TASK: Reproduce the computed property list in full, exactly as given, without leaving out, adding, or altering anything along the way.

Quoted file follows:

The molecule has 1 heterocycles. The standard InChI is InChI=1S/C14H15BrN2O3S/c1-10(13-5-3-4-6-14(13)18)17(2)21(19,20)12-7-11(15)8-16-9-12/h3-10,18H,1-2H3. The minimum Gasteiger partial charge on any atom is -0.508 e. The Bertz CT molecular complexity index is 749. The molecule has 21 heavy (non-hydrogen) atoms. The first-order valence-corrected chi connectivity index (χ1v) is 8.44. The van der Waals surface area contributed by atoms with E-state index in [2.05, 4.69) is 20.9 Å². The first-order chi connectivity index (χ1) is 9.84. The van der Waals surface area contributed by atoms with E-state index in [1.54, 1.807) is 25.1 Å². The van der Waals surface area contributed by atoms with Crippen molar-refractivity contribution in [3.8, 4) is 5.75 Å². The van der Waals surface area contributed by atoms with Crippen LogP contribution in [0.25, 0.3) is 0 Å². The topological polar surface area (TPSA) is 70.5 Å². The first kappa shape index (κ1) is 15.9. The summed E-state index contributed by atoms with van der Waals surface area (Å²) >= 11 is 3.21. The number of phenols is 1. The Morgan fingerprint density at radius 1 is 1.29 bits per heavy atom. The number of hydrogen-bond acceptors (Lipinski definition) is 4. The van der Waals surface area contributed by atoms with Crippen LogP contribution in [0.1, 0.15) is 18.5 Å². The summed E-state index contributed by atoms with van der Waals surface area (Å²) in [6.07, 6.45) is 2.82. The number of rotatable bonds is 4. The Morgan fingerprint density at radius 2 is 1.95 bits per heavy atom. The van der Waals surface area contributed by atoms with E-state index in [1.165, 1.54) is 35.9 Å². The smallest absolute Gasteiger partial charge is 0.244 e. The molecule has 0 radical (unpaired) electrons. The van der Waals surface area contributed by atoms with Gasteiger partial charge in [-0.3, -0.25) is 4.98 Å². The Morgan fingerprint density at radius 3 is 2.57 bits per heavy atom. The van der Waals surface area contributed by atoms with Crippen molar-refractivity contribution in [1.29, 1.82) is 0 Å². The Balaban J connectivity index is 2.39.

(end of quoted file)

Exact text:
The molecule has 1 heterocycles. The standard InChI is InChI=1S/C14H15BrN2O3S/c1-10(13-5-3-4-6-14(13)18)17(2)21(19,20)12-7-11(15)8-16-9-12/h3-10,18H,1-2H3. The minimum Gasteiger partial charge on any atom is -0.508 e. The Bertz CT molecular complexity index is 749. The molecule has 21 heavy (non-hydrogen) atoms. The first-order valence-corrected chi connectivity index (χ1v) is 8.44. The van der Waals surface area contributed by atoms with E-state index in [2.05, 4.69) is 20.9 Å². The first-order chi connectivity index (χ1) is 9.84. The van der Waals surface area contributed by atoms with E-state index in [1.54, 1.807) is 25.1 Å². The van der Waals surface area contributed by atoms with Crippen molar-refractivity contribution in [3.8, 4) is 5.75 Å². The van der Waals surface area contributed by atoms with Crippen LogP contribution in [0.25, 0.3) is 0 Å². The topological polar surface area (TPSA) is 70.5 Å². The first kappa shape index (κ1) is 15.9. The summed E-state index contributed by atoms with van der Waals surface area (Å²) >= 11 is 3.21. The number of phenols is 1. The Morgan fingerprint density at radius 1 is 1.29 bits per heavy atom. The number of hydrogen-bond acceptors (Lipinski definition) is 4. The van der Waals surface area contributed by atoms with Crippen LogP contribution in [0.1, 0.15) is 18.5 Å². The summed E-state index contributed by atoms with van der Waals surface area (Å²) in [6.07, 6.45) is 2.82. The number of rotatable bonds is 4. The Morgan fingerprint density at radius 2 is 1.95 bits per heavy atom. The van der Waals surface area contributed by atoms with E-state index in [1.165, 1.54) is 35.9 Å². The smallest absolute Gasteiger partial charge is 0.244 e. The molecule has 0 radical (unpaired) electrons. The van der Waals surface area contributed by atoms with Gasteiger partial charge in [-0.3, -0.25) is 4.98 Å². The Morgan fingerprint density at radius 3 is 2.57 bits per heavy atom. The van der Waals surface area contributed by atoms with Crippen molar-refractivity contribution in [1.29, 1.82) is 0 Å². The Balaban J connectivity index is 2.39.